David Cameron praises Diageo’s renewable energy plan

By Mike Stones

- Last updated on GMT

David Cameron hammered the bung into a cask of Cameron Brig whisky. Is this the first time he has been pictured over a barrel?
David Cameron hammered the bung into a cask of Cameron Brig whisky. Is this the first time he has been pictured over a barrel?

Related tags Renewable energy Sustainability

Prime Minister David Cameron has praised whisky maker Diageo’s commitment to renewable energy during a visit to its Cameronbridge distillery in Fife today (June 7).

The drinks giant completed recently a £105M investment programme to expand the plant – the largest grain distillery in Scotland. The investment​ included anaerobic digestion, biomass conversion, reverse osmosis and ultra-filtration systems.

Cameron said: “Whisky is an iconic product with a rich heritage and a fantastic future. It is a truly global brand. It was a real pleasure to see the Cameronbridge distillery. It is at the cutting edge of the spirits industry, a world leader in embracing bioenergy technology and a major contributor to Scotland's economy.”

Diageo claimed its investment was a global first in combining renewable energy and water treatment technologies with the potential to make the distillery one of the world’s most environmentally sustainable.

‘Environmental sustainability in distilling’

David Gosnell, the distiller’s president of global supply and procurement, said: “Cameronbridge Distillery is a global flagship for Diageo, representing the scale of our ambition for the sustainable growth of our business. The distillery is at the forefront of innovation in renewable energy and sets a new benchmark for environmental sustainability in distilling, not just in Scotland, but on a world stage.”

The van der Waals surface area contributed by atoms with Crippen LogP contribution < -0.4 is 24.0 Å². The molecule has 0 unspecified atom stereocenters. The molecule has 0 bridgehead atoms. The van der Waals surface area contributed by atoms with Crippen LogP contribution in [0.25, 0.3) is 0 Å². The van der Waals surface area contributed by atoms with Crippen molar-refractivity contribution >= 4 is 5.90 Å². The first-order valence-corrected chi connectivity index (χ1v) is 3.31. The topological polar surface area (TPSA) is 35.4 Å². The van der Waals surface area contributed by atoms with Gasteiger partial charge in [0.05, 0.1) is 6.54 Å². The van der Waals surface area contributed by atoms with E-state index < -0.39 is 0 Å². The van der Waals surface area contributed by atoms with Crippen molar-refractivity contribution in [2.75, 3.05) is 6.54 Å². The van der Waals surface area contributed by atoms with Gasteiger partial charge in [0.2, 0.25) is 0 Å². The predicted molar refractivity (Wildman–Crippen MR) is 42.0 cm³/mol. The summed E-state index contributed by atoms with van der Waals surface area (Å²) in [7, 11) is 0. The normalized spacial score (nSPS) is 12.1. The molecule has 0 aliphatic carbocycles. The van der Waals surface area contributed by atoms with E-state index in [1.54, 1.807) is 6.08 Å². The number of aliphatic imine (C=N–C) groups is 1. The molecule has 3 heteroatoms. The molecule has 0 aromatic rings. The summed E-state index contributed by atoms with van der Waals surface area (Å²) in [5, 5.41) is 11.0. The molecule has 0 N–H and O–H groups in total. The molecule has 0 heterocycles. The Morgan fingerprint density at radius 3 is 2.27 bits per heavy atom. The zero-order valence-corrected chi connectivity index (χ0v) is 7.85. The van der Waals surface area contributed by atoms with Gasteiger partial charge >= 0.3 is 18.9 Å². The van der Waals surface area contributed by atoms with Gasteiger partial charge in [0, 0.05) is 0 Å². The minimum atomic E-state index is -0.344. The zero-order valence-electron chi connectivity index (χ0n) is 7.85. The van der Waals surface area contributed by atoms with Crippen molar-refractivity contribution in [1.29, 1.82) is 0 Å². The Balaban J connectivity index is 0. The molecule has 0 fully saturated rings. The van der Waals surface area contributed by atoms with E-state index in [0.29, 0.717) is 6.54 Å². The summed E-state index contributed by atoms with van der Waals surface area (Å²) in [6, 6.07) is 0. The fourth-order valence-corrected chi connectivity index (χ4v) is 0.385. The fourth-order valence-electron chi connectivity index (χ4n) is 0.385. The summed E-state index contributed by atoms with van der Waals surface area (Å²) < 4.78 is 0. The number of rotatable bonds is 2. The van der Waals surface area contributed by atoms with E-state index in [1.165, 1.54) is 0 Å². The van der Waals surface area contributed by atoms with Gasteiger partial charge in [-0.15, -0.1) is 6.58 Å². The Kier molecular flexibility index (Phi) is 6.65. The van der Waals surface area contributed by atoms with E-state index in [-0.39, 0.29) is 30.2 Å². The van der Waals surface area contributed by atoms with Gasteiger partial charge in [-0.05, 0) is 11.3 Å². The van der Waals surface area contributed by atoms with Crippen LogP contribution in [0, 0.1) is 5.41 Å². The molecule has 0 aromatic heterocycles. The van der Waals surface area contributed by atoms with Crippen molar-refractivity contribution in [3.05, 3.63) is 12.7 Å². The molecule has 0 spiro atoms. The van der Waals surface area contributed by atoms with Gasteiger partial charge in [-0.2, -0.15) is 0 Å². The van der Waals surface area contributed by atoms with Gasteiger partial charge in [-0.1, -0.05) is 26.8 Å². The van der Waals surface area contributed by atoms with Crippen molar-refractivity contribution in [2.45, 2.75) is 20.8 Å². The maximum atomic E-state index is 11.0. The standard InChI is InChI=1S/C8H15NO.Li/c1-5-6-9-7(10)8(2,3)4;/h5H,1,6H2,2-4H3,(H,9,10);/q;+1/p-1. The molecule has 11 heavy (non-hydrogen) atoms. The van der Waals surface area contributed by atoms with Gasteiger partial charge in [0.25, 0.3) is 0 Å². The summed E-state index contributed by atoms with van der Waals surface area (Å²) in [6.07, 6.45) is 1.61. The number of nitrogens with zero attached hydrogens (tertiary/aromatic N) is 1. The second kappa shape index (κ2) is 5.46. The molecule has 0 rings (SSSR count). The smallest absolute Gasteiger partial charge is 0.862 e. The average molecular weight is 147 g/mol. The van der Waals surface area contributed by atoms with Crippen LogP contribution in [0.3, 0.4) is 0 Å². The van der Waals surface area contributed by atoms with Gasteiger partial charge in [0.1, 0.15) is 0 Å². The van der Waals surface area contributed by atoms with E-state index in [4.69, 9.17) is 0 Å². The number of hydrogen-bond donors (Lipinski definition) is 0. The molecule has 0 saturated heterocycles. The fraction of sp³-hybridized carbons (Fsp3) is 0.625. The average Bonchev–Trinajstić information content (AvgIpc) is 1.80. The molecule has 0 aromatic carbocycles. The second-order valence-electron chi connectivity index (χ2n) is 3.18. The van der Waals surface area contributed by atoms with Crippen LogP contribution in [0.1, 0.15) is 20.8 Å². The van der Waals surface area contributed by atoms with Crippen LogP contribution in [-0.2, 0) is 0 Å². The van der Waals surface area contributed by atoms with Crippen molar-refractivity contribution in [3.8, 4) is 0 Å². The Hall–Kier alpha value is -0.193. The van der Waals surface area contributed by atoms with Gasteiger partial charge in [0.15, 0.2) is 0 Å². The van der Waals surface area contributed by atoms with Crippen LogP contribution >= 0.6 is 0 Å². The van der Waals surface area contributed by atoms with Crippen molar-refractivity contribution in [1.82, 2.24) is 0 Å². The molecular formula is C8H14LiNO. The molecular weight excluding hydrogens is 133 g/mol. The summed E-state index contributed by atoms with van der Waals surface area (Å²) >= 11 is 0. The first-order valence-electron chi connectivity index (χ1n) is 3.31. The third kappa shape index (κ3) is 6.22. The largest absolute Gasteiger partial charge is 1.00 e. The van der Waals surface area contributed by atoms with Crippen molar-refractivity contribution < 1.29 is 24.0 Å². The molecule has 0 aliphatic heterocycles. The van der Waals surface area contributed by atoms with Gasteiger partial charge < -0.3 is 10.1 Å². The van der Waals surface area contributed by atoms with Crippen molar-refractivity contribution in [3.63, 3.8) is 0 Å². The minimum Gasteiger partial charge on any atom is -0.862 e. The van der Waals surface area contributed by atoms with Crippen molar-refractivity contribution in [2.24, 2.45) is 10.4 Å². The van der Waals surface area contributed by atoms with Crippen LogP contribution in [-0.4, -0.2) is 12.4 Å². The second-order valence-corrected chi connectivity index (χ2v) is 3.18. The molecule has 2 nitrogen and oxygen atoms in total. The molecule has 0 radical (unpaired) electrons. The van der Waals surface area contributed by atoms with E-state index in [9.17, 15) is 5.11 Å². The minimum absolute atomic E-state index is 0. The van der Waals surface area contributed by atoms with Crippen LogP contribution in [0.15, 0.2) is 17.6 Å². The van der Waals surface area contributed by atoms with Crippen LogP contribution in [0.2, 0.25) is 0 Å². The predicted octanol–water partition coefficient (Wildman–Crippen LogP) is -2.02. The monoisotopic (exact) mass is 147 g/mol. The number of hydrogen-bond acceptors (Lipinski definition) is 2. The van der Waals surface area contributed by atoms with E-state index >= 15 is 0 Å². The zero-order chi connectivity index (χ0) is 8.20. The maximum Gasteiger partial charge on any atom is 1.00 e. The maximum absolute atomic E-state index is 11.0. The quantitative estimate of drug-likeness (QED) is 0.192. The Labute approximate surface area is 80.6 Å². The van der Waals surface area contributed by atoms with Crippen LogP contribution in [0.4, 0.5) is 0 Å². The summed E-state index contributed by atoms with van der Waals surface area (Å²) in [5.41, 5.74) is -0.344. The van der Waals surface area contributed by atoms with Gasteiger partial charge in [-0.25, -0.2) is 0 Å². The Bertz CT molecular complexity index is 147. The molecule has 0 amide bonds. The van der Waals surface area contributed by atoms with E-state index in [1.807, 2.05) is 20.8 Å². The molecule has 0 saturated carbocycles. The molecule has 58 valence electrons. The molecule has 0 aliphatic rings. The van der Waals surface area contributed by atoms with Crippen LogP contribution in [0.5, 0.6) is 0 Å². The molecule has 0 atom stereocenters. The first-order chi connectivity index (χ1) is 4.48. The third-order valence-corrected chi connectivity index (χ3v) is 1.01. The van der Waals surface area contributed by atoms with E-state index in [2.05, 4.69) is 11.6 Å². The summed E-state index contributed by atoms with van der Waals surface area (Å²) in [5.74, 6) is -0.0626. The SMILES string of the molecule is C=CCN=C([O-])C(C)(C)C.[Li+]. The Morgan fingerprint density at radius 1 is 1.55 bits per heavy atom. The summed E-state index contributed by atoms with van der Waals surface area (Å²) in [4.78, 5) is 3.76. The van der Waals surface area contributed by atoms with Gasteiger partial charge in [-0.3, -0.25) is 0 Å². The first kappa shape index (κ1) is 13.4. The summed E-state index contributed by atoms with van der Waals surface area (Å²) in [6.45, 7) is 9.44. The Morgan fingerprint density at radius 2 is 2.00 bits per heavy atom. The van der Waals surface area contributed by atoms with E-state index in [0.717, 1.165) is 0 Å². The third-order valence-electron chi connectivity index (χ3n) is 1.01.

During his visit, Cameron viewed the distillery’s gin stillhouse to see how gin brands – including Tanqueray – are produced using the site’s new renewable energy facility.

The bioenergy plant generates energy from spent wash, which is a mixture of wheat, malted barley, yeast and water produced during distillation. The spent wash is separated into liquid and dried solids. The liquid is then converted, via anaerobic digestion, into biogas and the dried solids form a biomass fuel source. 


The Prime Minister also met a group of apprentices at the distillery who work across a range of engineering, scientific and craft roles. Diageo employs 45 apprentices at present and plans to recruit more as its investment programme unfolds.

Gosnell said: “We are particularly pleased to have had the opportunity to introduce the Prime Minister to some of our apprentices who represent the future of our business, a future which we are working to make as prosperous and sustainable as possible through the investment and innovation we have seen at Cameronbridge.”

Cameron marked his visit by hammering the bung into a cask of Cameron Brig single grain spirit produced using renewable energy from the bioenergy plant. The cask will be matured for 10 years before  being auctioned for charity.

Scotch is the distiller’s strongest performing global spirits category, generating 10% net sales growth. Whisky industry exports generate £135-per-second for the UK balance of trade last year, said Diageo.

Last June the firm announced plans to spend £1bn on expanding whisky production, including building a new malt whisky distillery, expanding existing distilleries and building extensive new warehousing capacity.

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